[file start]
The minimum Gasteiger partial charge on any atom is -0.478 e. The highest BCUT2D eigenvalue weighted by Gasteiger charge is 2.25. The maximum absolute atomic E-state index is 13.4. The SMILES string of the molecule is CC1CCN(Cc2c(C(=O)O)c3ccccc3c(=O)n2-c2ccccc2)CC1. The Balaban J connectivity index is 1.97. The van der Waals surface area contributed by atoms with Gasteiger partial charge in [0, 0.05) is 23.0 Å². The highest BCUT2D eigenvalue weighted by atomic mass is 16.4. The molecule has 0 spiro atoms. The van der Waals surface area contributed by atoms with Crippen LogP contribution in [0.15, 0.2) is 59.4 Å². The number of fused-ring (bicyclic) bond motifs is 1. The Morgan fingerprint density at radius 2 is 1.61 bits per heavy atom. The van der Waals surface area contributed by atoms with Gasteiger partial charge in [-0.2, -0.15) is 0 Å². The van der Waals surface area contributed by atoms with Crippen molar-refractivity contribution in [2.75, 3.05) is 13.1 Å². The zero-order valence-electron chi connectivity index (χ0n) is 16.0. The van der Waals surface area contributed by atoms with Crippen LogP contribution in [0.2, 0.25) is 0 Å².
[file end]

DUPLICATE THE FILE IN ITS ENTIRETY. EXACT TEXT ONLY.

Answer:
The minimum Gasteiger partial charge on any atom is -0.478 e. The highest BCUT2D eigenvalue weighted by Gasteiger charge is 2.25. The maximum absolute atomic E-state index is 13.4. The SMILES string of the molecule is CC1CCN(Cc2c(C(=O)O)c3ccccc3c(=O)n2-c2ccccc2)CC1. The Balaban J connectivity index is 1.97. The van der Waals surface area contributed by atoms with Gasteiger partial charge in [0, 0.05) is 23.0 Å². The highest BCUT2D eigenvalue weighted by atomic mass is 16.4. The molecule has 0 spiro atoms. The van der Waals surface area contributed by atoms with Crippen LogP contribution in [0.15, 0.2) is 59.4 Å². The number of fused-ring (bicyclic) bond motifs is 1. The Morgan fingerprint density at radius 2 is 1.61 bits per heavy atom. The van der Waals surface area contributed by atoms with Gasteiger partial charge in [-0.2, -0.15) is 0 Å². The van der Waals surface area contributed by atoms with Crippen molar-refractivity contribution in [2.75, 3.05) is 13.1 Å². The zero-order valence-electron chi connectivity index (χ0n) is 16.0. The van der Waals surface area contributed by atoms with Crippen LogP contribution in [0.2, 0.25) is 0 Å².